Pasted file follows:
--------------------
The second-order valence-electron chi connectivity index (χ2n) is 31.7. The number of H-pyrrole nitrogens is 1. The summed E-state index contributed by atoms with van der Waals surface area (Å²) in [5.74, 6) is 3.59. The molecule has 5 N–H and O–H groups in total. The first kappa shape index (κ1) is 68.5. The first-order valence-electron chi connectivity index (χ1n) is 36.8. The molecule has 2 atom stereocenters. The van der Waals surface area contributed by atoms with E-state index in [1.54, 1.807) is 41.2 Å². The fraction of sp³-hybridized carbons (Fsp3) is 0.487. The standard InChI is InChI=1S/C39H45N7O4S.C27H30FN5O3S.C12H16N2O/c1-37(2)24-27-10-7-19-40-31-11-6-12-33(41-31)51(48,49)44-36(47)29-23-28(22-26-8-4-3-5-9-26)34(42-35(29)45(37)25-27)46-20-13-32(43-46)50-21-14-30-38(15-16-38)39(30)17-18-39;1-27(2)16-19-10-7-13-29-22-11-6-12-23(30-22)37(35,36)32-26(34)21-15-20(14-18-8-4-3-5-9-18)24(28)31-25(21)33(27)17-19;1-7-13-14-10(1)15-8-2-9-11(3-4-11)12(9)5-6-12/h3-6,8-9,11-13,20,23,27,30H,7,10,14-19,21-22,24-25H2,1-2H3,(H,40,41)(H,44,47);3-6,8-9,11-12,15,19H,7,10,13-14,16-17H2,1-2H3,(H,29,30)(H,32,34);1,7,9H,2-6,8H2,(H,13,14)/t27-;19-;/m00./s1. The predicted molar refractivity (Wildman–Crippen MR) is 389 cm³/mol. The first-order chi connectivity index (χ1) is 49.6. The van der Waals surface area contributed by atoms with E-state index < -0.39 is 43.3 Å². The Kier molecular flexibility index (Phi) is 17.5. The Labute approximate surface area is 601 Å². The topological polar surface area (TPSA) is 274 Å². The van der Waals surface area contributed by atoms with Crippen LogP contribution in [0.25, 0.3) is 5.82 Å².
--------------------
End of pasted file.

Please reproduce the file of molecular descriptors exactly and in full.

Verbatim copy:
The second-order valence-electron chi connectivity index (χ2n) is 31.7. The number of H-pyrrole nitrogens is 1. The summed E-state index contributed by atoms with van der Waals surface area (Å²) in [5.74, 6) is 3.59. The molecule has 5 N–H and O–H groups in total. The first kappa shape index (κ1) is 68.5. The first-order valence-electron chi connectivity index (χ1n) is 36.8. The molecule has 2 atom stereocenters. The van der Waals surface area contributed by atoms with E-state index in [1.54, 1.807) is 41.2 Å². The fraction of sp³-hybridized carbons (Fsp3) is 0.487. The standard InChI is InChI=1S/C39H45N7O4S.C27H30FN5O3S.C12H16N2O/c1-37(2)24-27-10-7-19-40-31-11-6-12-33(41-31)51(48,49)44-36(47)29-23-28(22-26-8-4-3-5-9-26)34(42-35(29)45(37)25-27)46-20-13-32(43-46)50-21-14-30-38(15-16-38)39(30)17-18-39;1-27(2)16-19-10-7-13-29-22-11-6-12-23(30-22)37(35,36)32-26(34)21-15-20(14-18-8-4-3-5-9-18)24(28)31-25(21)33(27)17-19;1-7-13-14-10(1)15-8-2-9-11(3-4-11)12(9)5-6-12/h3-6,8-9,11-13,20,23,27,30H,7,10,14-19,21-22,24-25H2,1-2H3,(H,40,41)(H,44,47);3-6,8-9,11-12,15,19H,7,10,13-14,16-17H2,1-2H3,(H,29,30)(H,32,34);1,7,9H,2-6,8H2,(H,13,14)/t27-;19-;/m00./s1. The predicted molar refractivity (Wildman–Crippen MR) is 389 cm³/mol. The first-order chi connectivity index (χ1) is 49.6. The van der Waals surface area contributed by atoms with E-state index < -0.39 is 43.3 Å². The Kier molecular flexibility index (Phi) is 17.5. The Labute approximate surface area is 601 Å². The topological polar surface area (TPSA) is 274 Å². The van der Waals surface area contributed by atoms with Crippen LogP contribution in [0.25, 0.3) is 5.82 Å².